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Summart Act 1


When Archidamus, a lord of Bohemia, tells Camillo, a lord of Sicilia, that the hospitality Bohemia can extend Sicilia cannot be nearly as generous as that which has been extended to Bohemia by Sicilia, Camillo assures Archidamus that Archidamus’ sense of gratitude is unwarranted as Sicilia and Bohemia are such close allies, and have been for such a long time, that whatever hospitality one may extend the other is mere custom.

Both agree that Mamillius, the prince of Sicilia, is a fine, young man who does credit to Sicilia.


Leontes, the king of Sicilia tries in vain to persuade Polixenes, the king of Bohemia, to lengthen his sojourn in Sicilia by a week. When Polixenes, citing potential trouble at home, says that even an extended sojourn of 3 ½ days cannot be granted, Leontes exhorts his wife, Hermoine, the queen, to persuade Polixenes to do otherwise. At first Polixenes maintains his former answer, but as Hermoine continues to coax and cajole, Polixenes finds himself unable to refuse the queen’s entreaty. Distressed at the seeming intimacy between Polixenes and Hermione, Leontes turns to his son, Mamillius, and wonders if Mamillius is indeed his son and not a bastard. Noting Leontes’ distress, Polixenes and Hermione ask Leontes if there is anything the matter. Leontes replies that he was merely distracted by his son’s resemblance to his--Leontes’--younger self and urges Hermione to entertain Polixenes while he and Mamillius go for a walk.

By and by, Leontes dismisses Mamillius to confide in Camillo. He asks Camillo if Camillo has noticed any goings-on between Polixenes and Hermione that is unbecoming. When Camillo swears that he hasn’t, Leontes questions Camillo’s loyalty and competence. Camillo replies that his own infirmities, which all men share to a degree, may have adversely affected his competence from time to time but that his loyalty has never flagged. When Camillo adds that the Queen’s virtue is unimpeachable, Leontes demands Camillo if he thinks Leontes can and would arrive at such a grave conclusion (that Hermione has been having an affair with Polixenes) lightly and rashly, i.e. without rhyme or reason, and that if Camillo thinks Leontes is a madman. Thus forced between a rock and a hard place, Camillo concedes to Leontes and agrees to personally see to Polixenes death, on the condition that Leontes does no harm to the Queen and carries on as he has always done once Polixenes has been dispatched. Leontes agrees to the deal.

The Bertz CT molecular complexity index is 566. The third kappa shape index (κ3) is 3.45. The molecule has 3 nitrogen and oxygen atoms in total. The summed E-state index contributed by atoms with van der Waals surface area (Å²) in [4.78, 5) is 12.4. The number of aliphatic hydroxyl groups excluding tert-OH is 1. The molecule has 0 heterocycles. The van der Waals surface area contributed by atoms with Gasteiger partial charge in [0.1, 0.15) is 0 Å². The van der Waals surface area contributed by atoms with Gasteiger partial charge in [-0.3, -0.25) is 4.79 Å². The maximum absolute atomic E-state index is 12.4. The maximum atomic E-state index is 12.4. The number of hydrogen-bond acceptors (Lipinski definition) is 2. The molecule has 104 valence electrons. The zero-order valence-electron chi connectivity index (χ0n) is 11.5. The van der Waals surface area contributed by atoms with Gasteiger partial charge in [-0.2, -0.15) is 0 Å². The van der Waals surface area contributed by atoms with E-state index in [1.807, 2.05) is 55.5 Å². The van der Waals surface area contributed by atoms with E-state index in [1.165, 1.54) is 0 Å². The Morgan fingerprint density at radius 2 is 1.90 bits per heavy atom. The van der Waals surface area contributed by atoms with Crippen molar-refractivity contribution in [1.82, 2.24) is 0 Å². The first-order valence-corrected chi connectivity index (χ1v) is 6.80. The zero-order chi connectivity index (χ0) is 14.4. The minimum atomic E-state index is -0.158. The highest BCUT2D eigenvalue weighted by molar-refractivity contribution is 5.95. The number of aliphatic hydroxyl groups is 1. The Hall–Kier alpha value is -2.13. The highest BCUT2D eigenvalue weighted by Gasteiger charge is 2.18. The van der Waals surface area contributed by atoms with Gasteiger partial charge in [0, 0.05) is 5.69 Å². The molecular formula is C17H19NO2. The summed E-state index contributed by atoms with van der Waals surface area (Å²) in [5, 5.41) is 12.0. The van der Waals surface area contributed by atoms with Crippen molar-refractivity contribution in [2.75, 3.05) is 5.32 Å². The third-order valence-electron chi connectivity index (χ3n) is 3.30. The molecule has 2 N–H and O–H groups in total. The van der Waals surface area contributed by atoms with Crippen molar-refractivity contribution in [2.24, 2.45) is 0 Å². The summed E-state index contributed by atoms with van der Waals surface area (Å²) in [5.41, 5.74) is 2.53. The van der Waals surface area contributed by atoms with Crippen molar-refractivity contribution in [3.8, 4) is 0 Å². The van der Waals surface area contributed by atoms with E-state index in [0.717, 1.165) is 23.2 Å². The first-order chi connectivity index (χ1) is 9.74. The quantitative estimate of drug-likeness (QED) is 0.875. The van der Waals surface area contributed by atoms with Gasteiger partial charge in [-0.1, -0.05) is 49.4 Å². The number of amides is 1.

Thus circumstanced, Camillo can’t help but to lament, wondering how the King had arrived at such a preposterous conclusion. Anon, Polixenes engages him, asking him if there’s anything the matter. Camillo hints that there is and that it has something to do with Polixenes but that he wouldn’t dare reveal it. Irked, Polixenes insists that Camillo divulge the matter. When Camillo refuses, Polixenes tells Camillo that if Camillo values honor, then Camillo is obligated to divulge the matter. Thus persuaded, Camillo tells Polixenes that the King believes Polixenes and Hermione to have carried on a love affair for which Camillo has been commissioned to kill Polixenes . Arguing that once Leontes has made up his mind (to do something) that there is nothing on earth that would deflect him from his purposes, Camillo urges Polixenes to quickly set sail for Bohemia. Agreeing with Camillo’s assessment, Polixenes decides to leave Sicilia at once.

Camillo will follow and flee to Bohemia as well as he is will assuredly be charged with treason and executed if he stayed.  

William Shakespeare